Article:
[CELEB] Chun Woo-hee doesn't discriminate if the role is right


Moviegoers will be able to see actor Chun Woo-hee in two thrillers this week — “Anchor,” released last Wednesday, and “I Want to Know Your Parents,” which will be released this Wednesday.

Both releases were postponed due to the Covid-19 pandemic, but as the government's social distancing measures eased up, allowing moviegoers to consume food inside theaters from Monday, local films have been lining up for their long-overdue premieres one by one.

In “Anchor,” Chun portrays the perfectionist news anchor Se-ra — an irreproachable, composed elitist who seems to have everything but suffers from both exterior and inner pressure that builds up as she dives into a case she reports.

Scenes from “Anchor,” where Chun Woo-hee plays a perfectionist news anchor burdened by her complicated relationship with her mother. [ACEMAKER MOVIEWORKS]

“There were three keywords that I singled out for Se-ra,” Chun said at an online interview last week. “Coolness, heat and craze — I wanted to express them through her. As the film reaches the peak of its narrative, I wanted the audience to be able to picture the graph leading up to when her inner madness implodes, the point in her life when everything is destroyed and reborn. It's been a while since I was in a project where I had to carry the full narrative of the story from the beginning to the end, and one where I had to do that through portraying the inner commotion of this character.”

It turns out that Se-ra suffers from dissociative identity disorder, an accumulative result of childhood trauma associated with her mother. Chun feels that the bond between Se-ra and her mother is what distinguishes the film from other similar thrillers.

“I did relate a lot with Se-ra, because I think that everyone has a desire to become accepted, to be recognized within their respective positions in the society,” she said. “What I sympathized most with her is her love for her mother. She grew up to be the anchor that her mother wanted to be, lived all her life vicariously fulfilling her mother’s dream like an avatar, but I believe that in a way she had accepted that. A relationship between a mother and a daughter is very intricately formed and complex — it is the most difficult relationship yet the closet one, I think.”

A scene from “I Want to Know Your Parents,” where Chun is a high school teacher who struggles to get the word out on school bullying when she receives a suicide letter from one of her students. [MINDMARK]

Another film starring Chun is “I Want to Know Your Parents,” a film which tackles the socially prevalent issue of school bullying through the perspective of the perpetrators’ parents, adapted from a Japanese theatrical play with the same title by Seigo Hatasawa. Chun portrays a high school teacher under a contract who receives a suicide letter from one of her students Geon-woo, a victim of school bullying. When first offered for the role, Chun had initially declined because she had seen the original play in Korea and wanted to “preserve the original feel of the play.” However, she accepted the role when actor Seol Kyung-gu personally gave her a call to persuade her.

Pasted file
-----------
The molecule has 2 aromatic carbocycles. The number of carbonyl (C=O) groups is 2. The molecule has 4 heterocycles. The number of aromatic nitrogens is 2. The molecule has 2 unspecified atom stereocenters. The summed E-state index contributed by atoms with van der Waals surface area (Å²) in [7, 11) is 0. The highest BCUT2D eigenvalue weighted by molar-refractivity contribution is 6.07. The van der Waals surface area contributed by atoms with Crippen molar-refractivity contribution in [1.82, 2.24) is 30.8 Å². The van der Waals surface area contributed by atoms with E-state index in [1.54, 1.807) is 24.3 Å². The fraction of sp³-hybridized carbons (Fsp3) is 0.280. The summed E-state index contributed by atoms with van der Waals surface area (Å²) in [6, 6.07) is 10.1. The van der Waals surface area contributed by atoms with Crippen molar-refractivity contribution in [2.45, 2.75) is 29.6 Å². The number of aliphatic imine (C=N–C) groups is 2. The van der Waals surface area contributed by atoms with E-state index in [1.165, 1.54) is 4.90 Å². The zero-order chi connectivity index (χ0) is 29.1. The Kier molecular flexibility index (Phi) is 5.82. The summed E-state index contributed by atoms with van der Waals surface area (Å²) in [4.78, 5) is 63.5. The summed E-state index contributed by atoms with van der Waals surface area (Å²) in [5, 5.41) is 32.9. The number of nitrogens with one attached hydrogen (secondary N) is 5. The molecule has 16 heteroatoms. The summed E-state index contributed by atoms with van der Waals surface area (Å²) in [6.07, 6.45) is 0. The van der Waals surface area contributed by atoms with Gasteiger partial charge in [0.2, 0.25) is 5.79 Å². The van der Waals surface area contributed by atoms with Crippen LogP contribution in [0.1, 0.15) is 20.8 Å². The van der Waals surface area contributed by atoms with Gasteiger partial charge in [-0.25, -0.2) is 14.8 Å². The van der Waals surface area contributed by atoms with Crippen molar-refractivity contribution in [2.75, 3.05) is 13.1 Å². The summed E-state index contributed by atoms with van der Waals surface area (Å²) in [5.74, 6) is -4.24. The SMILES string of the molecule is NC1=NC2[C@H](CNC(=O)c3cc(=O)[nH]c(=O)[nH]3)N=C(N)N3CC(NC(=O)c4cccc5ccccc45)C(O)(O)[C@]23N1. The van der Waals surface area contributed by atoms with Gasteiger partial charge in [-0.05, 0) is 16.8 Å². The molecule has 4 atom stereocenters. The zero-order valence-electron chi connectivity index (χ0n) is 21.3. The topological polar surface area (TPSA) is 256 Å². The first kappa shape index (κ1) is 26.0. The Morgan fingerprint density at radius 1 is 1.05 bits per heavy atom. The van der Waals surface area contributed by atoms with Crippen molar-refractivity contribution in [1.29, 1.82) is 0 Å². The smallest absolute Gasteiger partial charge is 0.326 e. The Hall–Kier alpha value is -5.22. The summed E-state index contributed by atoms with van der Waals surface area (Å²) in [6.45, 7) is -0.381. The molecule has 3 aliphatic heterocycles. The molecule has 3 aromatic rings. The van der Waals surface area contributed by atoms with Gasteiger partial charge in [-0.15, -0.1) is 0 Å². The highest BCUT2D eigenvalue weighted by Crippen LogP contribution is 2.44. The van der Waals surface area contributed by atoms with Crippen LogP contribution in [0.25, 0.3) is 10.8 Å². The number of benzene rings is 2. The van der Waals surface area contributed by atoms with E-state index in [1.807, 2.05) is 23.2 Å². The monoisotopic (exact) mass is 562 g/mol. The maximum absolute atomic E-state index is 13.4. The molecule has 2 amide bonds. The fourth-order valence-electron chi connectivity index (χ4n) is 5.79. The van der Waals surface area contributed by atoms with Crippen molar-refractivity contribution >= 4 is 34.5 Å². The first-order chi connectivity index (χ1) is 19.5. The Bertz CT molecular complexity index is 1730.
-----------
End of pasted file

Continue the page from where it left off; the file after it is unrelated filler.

Chun debuted through the 2004 film “Love So Divine” and consecutively featured in supporting roles in director Bong Joon-ho’s “Mother” (2009) and “Sunny” (2011). It was in the latter film that she began to receive attention for her performance as high school student Sang-mi who sniffs glue and threatens her peer with a knife. She was given the best actress award at the 2014 Blue Dragon Film Awards with her role in the independent film “Han Gong-ju,” adapted from the true story from 2004 of a middle school student who was repeatedly gang-raped for a year in Miryang, South Gyeongsang. Her performance for this film was spotlighted by international film auteurs as well, such as Martin Scorsese, who called the film “outstanding,” noting its “mise-en-scene, image, sound and performance,” and French actor Marion Cotillard, who said, “So much detail […] and the actress was amazing,” at the 2014 Fribourg International Film Festival.

A scene from “Han Gong-ju” (2014), through which the actor gained global recognition for her portrayal of a teenage student named Han Gong-ju, a victim of gang rape. [CGV ARTHOUSE]

Chun continues to star actively in projects regardless of the scale and is recognized for her wide range of acting in films such as “The Wailing” (2016) by Na Hong-jin and “Maggie” (2018) by Yi Ok-seop and television series such as tvN’s “Argon” (2017) and JTBC’s “Melodramatic” (2019).

Chun Woo-hee

Date of birth: April 20, 1987
Zodiac sign: Taurus
Birthplace: Icheon, Gyeonggi
Debut: August 2004 through film “Love So Divine”
Agency: H& Entertainment

Chun Woo-hee debuted through a small role in 2004 film “Love So Divine” and began to receive recognition for her vivid performance in 2011 film “Sunny.” She was internationally spotlighted for her performance in the 2014 independent film “Han Gong-ju,” receiving praise from multiple-Oscar winner Martin Scorsese and French actor Marion Cotillard. She continues to feature actively in small- and big-budget projects regardless of genre.

This information was confirmed by H& Entertainment on April 21, 2022.